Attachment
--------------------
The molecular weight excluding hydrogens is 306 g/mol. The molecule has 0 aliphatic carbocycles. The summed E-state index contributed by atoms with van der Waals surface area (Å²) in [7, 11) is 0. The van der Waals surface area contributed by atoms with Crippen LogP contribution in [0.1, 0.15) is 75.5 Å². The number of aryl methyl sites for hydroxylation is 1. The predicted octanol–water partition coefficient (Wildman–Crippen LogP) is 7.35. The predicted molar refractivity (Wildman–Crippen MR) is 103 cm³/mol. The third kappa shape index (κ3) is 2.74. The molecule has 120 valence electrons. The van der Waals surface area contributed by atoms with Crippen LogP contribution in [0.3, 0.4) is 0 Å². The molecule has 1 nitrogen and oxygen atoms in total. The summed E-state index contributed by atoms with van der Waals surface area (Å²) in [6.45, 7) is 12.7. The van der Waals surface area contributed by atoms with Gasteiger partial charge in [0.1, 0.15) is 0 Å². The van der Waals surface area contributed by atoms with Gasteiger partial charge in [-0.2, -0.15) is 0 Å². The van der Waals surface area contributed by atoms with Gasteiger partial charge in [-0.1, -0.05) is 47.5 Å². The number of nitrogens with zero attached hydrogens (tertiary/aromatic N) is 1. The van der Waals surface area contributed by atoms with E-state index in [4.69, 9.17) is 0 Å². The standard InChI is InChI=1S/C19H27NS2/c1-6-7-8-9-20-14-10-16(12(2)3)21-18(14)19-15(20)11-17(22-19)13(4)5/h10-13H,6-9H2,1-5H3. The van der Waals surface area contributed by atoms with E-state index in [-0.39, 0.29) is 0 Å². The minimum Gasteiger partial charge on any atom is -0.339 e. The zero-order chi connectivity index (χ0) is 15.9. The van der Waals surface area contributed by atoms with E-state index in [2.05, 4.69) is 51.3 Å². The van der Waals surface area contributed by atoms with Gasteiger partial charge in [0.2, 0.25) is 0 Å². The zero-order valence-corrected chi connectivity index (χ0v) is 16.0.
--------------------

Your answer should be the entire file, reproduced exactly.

The molecular weight excluding hydrogens is 306 g/mol. The molecule has 0 aliphatic carbocycles. The summed E-state index contributed by atoms with van der Waals surface area (Å²) in [7, 11) is 0. The van der Waals surface area contributed by atoms with Crippen LogP contribution in [0.1, 0.15) is 75.5 Å². The number of aryl methyl sites for hydroxylation is 1. The predicted octanol–water partition coefficient (Wildman–Crippen LogP) is 7.35. The predicted molar refractivity (Wildman–Crippen MR) is 103 cm³/mol. The third kappa shape index (κ3) is 2.74. The molecule has 120 valence electrons. The van der Waals surface area contributed by atoms with Crippen LogP contribution in [0.3, 0.4) is 0 Å². The molecule has 1 nitrogen and oxygen atoms in total. The summed E-state index contributed by atoms with van der Waals surface area (Å²) in [6.45, 7) is 12.7. The van der Waals surface area contributed by atoms with Gasteiger partial charge in [0.1, 0.15) is 0 Å². The van der Waals surface area contributed by atoms with Gasteiger partial charge in [-0.2, -0.15) is 0 Å². The van der Waals surface area contributed by atoms with Gasteiger partial charge in [-0.1, -0.05) is 47.5 Å². The number of nitrogens with zero attached hydrogens (tertiary/aromatic N) is 1. The van der Waals surface area contributed by atoms with E-state index in [4.69, 9.17) is 0 Å². The standard InChI is InChI=1S/C19H27NS2/c1-6-7-8-9-20-14-10-16(12(2)3)21-18(14)19-15(20)11-17(22-19)13(4)5/h10-13H,6-9H2,1-5H3. The van der Waals surface area contributed by atoms with E-state index in [-0.39, 0.29) is 0 Å². The minimum Gasteiger partial charge on any atom is -0.339 e. The zero-order chi connectivity index (χ0) is 15.9. The van der Waals surface area contributed by atoms with E-state index in [2.05, 4.69) is 51.3 Å². The van der Waals surface area contributed by atoms with Gasteiger partial charge in [0.2, 0.25) is 0 Å². The zero-order valence-corrected chi connectivity index (χ0v) is 16.0.